Recently, there was an episode of “Gray’s Anatomy” that sparked a discussion about God with my daughter.
The premise was a patient cut off his own hand because it was causing him to sin, thus taking the Bible literally, because Matthew 5:30 says if one hand causes us to offend, to cut it off.
The script then inserts the token Christian character who provides a terrible, misguided, and completely wrong interpretations of Scripture, reflecting what is actually a definite hard lean against Christianity and God.
After the show aired, my daughter calls me and asks me if I’ve seen the episode. It’s been a busy time, and my Tivo is on overdrive recording shows we miss, so this episode was sitting here in queue waiting to be watched.
I told her I hadn’t seen it yet, and she explains it to me, wanting my opinion on the Christian character’s flustered statement to the now one-handed teenager that the Bible is meant to be a metaphor.
Oh no. Here it is. Flashback to my own questions about how to interpret the Bible and topics that thousands of pages have addressed over thousands of years.
My daughter is 20 now, a confirmed Lutheran who attends church and church activities twice a week at college in Kansas. I couldn’t be prouder.
And at the same time, on some days, after our conversations, I couldn’t be more worried.
It’s part of the cycle of life. At her age, my daughter is in a discovery phase that I personally know well, and without being a researcher, I have a feeling that most kids who grow up in the church go through. For all of us, there comes a time when we discover the need to find our own faith. There comes a time when we have to make it ours, and move forward from the religious understanding of our family.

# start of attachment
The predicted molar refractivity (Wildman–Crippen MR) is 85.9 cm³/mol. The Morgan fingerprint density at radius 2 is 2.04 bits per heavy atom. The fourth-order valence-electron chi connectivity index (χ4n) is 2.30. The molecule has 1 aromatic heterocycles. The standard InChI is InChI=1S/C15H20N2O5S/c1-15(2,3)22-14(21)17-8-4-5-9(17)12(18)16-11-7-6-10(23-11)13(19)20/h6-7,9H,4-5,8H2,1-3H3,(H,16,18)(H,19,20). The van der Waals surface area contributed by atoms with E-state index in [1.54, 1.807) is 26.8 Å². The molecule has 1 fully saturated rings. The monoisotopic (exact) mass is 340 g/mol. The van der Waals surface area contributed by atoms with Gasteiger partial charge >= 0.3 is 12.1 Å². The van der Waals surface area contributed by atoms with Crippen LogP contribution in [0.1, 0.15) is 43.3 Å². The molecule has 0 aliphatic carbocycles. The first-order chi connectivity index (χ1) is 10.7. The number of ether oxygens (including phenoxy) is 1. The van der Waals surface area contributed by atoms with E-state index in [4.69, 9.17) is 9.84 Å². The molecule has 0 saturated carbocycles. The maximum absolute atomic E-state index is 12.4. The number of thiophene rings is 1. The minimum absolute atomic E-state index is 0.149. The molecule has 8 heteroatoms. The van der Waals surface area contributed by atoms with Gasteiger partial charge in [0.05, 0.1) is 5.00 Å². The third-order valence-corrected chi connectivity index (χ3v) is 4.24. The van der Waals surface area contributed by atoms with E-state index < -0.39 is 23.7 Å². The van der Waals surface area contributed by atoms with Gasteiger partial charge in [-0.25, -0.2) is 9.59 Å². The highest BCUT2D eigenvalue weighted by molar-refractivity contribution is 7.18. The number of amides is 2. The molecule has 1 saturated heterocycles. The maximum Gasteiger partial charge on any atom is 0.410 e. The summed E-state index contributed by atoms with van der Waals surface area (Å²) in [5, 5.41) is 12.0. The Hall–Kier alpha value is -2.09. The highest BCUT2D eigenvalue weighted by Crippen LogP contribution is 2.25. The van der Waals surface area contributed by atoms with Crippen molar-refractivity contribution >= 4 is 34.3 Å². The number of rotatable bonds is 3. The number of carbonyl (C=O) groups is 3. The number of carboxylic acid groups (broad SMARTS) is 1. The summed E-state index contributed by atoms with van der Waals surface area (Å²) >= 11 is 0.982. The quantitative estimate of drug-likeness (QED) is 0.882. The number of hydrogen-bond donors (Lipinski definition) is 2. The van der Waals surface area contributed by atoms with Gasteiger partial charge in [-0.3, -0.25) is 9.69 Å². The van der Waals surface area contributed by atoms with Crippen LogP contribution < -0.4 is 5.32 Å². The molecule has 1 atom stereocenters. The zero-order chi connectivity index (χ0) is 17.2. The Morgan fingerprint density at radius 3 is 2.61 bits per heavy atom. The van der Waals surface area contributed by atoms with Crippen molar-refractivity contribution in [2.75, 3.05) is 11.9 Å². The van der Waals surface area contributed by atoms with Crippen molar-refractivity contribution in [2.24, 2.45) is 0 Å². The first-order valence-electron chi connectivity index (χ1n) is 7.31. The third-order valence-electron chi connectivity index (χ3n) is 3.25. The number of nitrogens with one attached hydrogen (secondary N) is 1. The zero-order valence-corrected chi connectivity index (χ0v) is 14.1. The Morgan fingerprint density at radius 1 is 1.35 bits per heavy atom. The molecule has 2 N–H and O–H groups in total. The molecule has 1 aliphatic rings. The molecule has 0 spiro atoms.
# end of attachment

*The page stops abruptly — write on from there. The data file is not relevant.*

I went through that very thing. I specifically remember sitting in a religious studies class (the irony!) and thinking to myself that I knew nothing of religion beyond what my parents had chosen, and what was spoken in my home. I remember thinking maybe there was no God, and that everything I grew up believing might not be true.
The real irony is that in college and my adult years, I went through some incredibly difficult times that have allowed me to experience the true redemption and salvation of Jesus Christ. I feel him in my breath and my heart. I know he is real, and I know his teachings are real, because I know both the blessing of obedience and the struggle of rebellion. I came to my own faith the hard way.
I don’t want the same for my daughter.
I believe her questions are valid and want to help her find answers. I know my daughter is now shifting from the milk to the meat. Just as you wouldn’t introduce a whole steak to an infant, rather start with thin oats and gradually move to meat, so the more difficult elements of the Bible need to be introduced into our lives.
And just like eating crickets or raw calamari, there may be some food that we never understand how to consume.
I believe that is how the Word of God can be for us as we grow as humans. It doesn’t always make sense; there are elements we are to take literally, and ones that we are to understand to be figurative terms Jesus used help us grasp kingdom principles that are too deep for surface explanations.
How do we apply them? It’s a combination of the Spirit leading us, a committed study of the Bible, spending time with teachers and elders who know more than we do, and learning from teaching others.
The Scripture is our resting place and our guide, but it can be confusing. We just need to make sure we don’t allow a society that is slipping into moral relativism to define it for us.
And if we choose the protection of God in our hearts and minds, he will keep the Word in our spirits as He intended.
I did get to I watched the episode, but I waited until my weekly call with my daughter so it wouldn’t seem I was calling to contradict or to preach; rather that it was part of our normal weekly discussions. I was prepared to talk about how Jesus used storytelling as a technique to teach to the people, but I didn’t need to. I let her know I saw the episode and her response was, “wasn’t that so stupid how they turned Christianity around?”
I’ve always said my Tivo is a blessing from God, I never thought it would be literally! By the time I had a chance to replay this absolutely misguided episode and speak to my daughter about it, the Spirit had already moved her to an understanding. She took a beautiful new bite of meat on her own, and took one step deeper in her own relationship with God.
Praise him and the ways he works in our lives! Isn’t it miraculous?